Alleged racketeer Mark Ciavarella said when developer Robert Mericle offered him a $1 million finder’s fee related to a for-profit juvenile detention center, he looked at him, thanked him and then thought he died and went to heaven.
He actually said, it was like “manna from heaven.”
And what did the grateful judge do? Why, he did what anyone who just hit the lottery would do. He ran through the hall of the Luzerne County Courthouse and offered half his manna to another judge, Michael Conahan, who’s already admitted to racketeering. What a guy, that Ciavarella.
“I wouldn’t be much of a friend,” he testified Tuesday, if he didn’t cut Conahan in on his good fortune since he “was the individual who made it all happen.” He said Conahan got the investors in place and did all the planning for the new juvie center. Is that even a judge’s job?
When he took the stand Tuesday, Ciavarella admitted to tax evasion and lying about the the source of the finder’s fee “because it wouldn’t look good.” He denied that he took a bribe or extorted Robert Powell, the center’s co-owner – because that REALLY wouldn’t look good.
His lawyers said in opening arguments that if the prosecution cannot prove bribery or extortion, its racketeering case against their client collapses.
Ciavarella said he admitted to tax evasion because, “I did it. You got to admit to what you did (especially when the IRS catches you red-handed) and “fight like hell for what you didn’t do.”
One of the things he didn’t do was accept what he swears was a perfectly legal finder’s fee from Mericle and report the income. Instead he chose to “fight like hell” to hide it. Unfortunately, he got caught.
Ciavarella testified that he asked Mericle whether it was legal for him to accept a finder’s fee. Judge Mericle assured him that it was. Then, not long after, the two proceeded to cover up the ”legal” payment.
Questioned by the prosecution, who have charged the former judge with money laundering, extortion, bribery and racketeering, Ciavarella also explained that he advocated for a new juvenile detention center as Mark Ciavarella, not as Judge Mark Ciavarella.
“I was appearing as a judge, but I wasn’t appearing in my official capacity as a judge,” he said of his appearance in a television news report. If that isn’t right out of the Bill Clinton playbook. It depends upon what the meaning of judge is.
At one point, he called the finder’s fee he received a loan, saying that’s why he didn’t pay any taxes on it.
“I may be dumb, but I’m not stupid,” he said. No, he’s just hoping the jury is.
Throughout the trial, prosecutors have attempted to show that Dumb and Dumber concocted an intricate scheme to enrich themselves by closing the county-owned juvenile detention center and steering delinquents to one that Mericle built and Powell co-owned.
It will be the ultimate irony if Mark Ciavarella goes free because of something the lead prosecutor, of all people, said earlier.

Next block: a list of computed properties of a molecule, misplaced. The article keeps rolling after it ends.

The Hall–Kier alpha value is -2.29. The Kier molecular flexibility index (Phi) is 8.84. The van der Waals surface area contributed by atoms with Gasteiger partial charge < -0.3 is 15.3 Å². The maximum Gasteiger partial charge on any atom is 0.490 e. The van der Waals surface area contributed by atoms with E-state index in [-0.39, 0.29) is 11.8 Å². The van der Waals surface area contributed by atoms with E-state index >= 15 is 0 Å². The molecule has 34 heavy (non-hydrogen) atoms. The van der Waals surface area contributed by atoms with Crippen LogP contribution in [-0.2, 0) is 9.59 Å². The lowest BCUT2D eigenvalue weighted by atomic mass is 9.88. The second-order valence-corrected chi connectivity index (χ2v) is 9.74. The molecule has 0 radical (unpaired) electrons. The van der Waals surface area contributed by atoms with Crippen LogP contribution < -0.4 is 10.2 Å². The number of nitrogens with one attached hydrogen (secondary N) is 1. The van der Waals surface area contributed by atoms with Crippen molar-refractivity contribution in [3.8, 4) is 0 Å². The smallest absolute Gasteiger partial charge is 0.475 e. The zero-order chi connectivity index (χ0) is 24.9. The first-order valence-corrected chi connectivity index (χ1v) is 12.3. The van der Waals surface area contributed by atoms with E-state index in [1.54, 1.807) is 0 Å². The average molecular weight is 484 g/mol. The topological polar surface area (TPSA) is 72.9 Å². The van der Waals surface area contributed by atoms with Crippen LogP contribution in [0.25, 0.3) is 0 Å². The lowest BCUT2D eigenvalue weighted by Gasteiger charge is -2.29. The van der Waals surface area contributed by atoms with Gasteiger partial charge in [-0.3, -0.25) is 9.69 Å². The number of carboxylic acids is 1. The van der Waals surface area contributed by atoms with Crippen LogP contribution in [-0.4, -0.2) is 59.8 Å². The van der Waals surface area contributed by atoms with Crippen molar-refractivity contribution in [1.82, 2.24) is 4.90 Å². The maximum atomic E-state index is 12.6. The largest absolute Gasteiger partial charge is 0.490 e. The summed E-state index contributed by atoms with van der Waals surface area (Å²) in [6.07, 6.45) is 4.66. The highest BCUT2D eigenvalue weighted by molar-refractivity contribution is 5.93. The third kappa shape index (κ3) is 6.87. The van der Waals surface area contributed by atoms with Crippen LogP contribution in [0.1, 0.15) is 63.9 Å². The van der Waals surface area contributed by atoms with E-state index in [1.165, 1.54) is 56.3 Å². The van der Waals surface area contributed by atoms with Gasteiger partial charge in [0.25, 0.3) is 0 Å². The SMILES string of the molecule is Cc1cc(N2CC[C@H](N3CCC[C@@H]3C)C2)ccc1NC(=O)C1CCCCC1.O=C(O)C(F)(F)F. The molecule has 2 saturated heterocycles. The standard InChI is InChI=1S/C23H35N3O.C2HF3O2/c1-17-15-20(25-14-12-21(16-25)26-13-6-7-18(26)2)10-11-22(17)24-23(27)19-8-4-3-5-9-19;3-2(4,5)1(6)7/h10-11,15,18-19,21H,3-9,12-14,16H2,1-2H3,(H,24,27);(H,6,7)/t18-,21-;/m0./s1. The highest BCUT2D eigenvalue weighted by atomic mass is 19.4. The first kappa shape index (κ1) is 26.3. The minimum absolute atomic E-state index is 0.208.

We were stupified then and still are that assistant U.S. Attorney Gordon Zubrod had said that the $2.1 million that Mericle paid to Ciavarella were two finder’s fees, “not a bribe or a kickback in any sense.” Whose side was this guy on?
On Monday, U.S. District Judge Edwin Kosik allowed defense Attorney Al Flora to tell the jury what Zubrod said. It was only fair that he did. If he didn’t, Flora, who’s going to appeal anyway, would have had a lot of ammunition later on. It sure would have fueled Flora’s contention that Kosik is predjudiced against his client.
On Tuesday, Ciavarella also expected the jury to suspend its disbelief when he testified that he didn’t even insist that Powell or Gregory Zappala, the other owner of the juvie center, hire Mericle to build their center. Then didn’t he take that generous finder’s fee under false pretenses? Mericle should immediately demand a refund.
Mericle probably wants those Cabbage Patch dolls back too after what Ciavarella also said on the stand Tuesday in his own defense.
He said that when he, Conahan and Powell brainstormed in parking lots of a Nuangola rest stop, behind the Crestwood High School and in an abandoned development, they expressed concern about getting Mericle to tell the truth. This is simply too much.
“We’re not going to solve it if he continues to lie. If he continues to lie, we’re all dead in the water,” said Mericle’s long-time chum.
Mericle must be kicking himself that he lied to the IRS, federal agents and a grand jury because he didn’t “want to be the one to lay Mark out,” now that Mark had no problem laying Mericle out. Maybe Ciavarella is miffed because Mericle testified that a nervous Ciavarella told him not to lie, just review the records that could send him to jail. Wink, wink!
One of the best lines coming out of Tuesday’s court session was when assistant U.S. Attorney William Houser asked Ciavarella point blank, “You were a juvenile judge sending juveniles to Robert Powell’s detention center.”
“Yes, sir,” Ciavarella replied.
But later, probably realizing that that didn’t sound so great, he noted that he wasn’t the juvenile court judge on that fateful Christmas Eve in 2001 when Conahan and Powell drove to the site of the future juvenile center with visions of millions of dollars dancing in their heads.
One month later, though, he was. Conahan, then president judge, made sure he was.
- Betty Roccograndi